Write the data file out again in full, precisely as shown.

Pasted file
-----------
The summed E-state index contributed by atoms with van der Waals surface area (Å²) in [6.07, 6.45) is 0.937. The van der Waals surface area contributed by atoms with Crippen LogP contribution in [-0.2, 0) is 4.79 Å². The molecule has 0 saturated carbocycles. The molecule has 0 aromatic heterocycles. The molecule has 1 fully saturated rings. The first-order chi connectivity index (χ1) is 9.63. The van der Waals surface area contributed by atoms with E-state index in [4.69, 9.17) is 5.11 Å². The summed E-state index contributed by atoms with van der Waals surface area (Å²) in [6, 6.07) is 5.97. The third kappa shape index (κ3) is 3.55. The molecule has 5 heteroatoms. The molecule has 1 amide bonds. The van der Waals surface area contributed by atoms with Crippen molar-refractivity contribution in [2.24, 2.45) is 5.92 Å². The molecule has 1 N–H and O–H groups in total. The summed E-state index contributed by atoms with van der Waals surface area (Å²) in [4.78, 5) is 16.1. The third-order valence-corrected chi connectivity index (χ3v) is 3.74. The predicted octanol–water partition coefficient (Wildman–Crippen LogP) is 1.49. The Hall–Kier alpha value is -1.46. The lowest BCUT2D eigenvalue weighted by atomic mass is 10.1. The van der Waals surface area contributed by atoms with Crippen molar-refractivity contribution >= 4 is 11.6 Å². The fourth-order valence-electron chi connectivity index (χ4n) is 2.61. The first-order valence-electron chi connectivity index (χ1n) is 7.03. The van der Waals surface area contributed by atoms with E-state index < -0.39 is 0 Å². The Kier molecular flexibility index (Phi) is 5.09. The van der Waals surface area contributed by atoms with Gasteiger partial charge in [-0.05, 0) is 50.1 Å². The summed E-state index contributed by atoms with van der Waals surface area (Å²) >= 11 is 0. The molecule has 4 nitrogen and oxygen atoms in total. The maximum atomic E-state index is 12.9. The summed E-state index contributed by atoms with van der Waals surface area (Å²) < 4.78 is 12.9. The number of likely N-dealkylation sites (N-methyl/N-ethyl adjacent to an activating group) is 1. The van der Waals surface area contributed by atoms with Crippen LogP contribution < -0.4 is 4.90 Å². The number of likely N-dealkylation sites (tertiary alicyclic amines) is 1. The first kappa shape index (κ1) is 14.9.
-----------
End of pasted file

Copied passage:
The summed E-state index contributed by atoms with van der Waals surface area (Å²) in [6.07, 6.45) is 0.937. The van der Waals surface area contributed by atoms with Crippen LogP contribution in [-0.2, 0) is 4.79 Å². The molecule has 0 saturated carbocycles. The molecule has 0 aromatic heterocycles. The molecule has 1 fully saturated rings. The first-order chi connectivity index (χ1) is 9.63. The van der Waals surface area contributed by atoms with E-state index in [4.69, 9.17) is 5.11 Å². The summed E-state index contributed by atoms with van der Waals surface area (Å²) in [6, 6.07) is 5.97. The third kappa shape index (κ3) is 3.55. The molecule has 5 heteroatoms. The molecule has 1 amide bonds. The van der Waals surface area contributed by atoms with Crippen molar-refractivity contribution in [2.24, 2.45) is 5.92 Å². The molecule has 1 N–H and O–H groups in total. The summed E-state index contributed by atoms with van der Waals surface area (Å²) in [4.78, 5) is 16.1. The third-order valence-corrected chi connectivity index (χ3v) is 3.74. The predicted octanol–water partition coefficient (Wildman–Crippen LogP) is 1.49. The Hall–Kier alpha value is -1.46. The lowest BCUT2D eigenvalue weighted by atomic mass is 10.1. The van der Waals surface area contributed by atoms with Crippen molar-refractivity contribution >= 4 is 11.6 Å². The fourth-order valence-electron chi connectivity index (χ4n) is 2.61. The first-order valence-electron chi connectivity index (χ1n) is 7.03. The van der Waals surface area contributed by atoms with E-state index < -0.39 is 0 Å². The Kier molecular flexibility index (Phi) is 5.09. The van der Waals surface area contributed by atoms with Gasteiger partial charge in [-0.05, 0) is 50.1 Å². The summed E-state index contributed by atoms with van der Waals surface area (Å²) >= 11 is 0. The molecule has 4 nitrogen and oxygen atoms in total. The maximum atomic E-state index is 12.9. The summed E-state index contributed by atoms with van der Waals surface area (Å²) < 4.78 is 12.9. The number of likely N-dealkylation sites (N-methyl/N-ethyl adjacent to an activating group) is 1. The van der Waals surface area contributed by atoms with Crippen LogP contribution < -0.4 is 4.90 Å². The number of likely N-dealkylation sites (tertiary alicyclic amines) is 1. The first kappa shape index (κ1) is 14.9.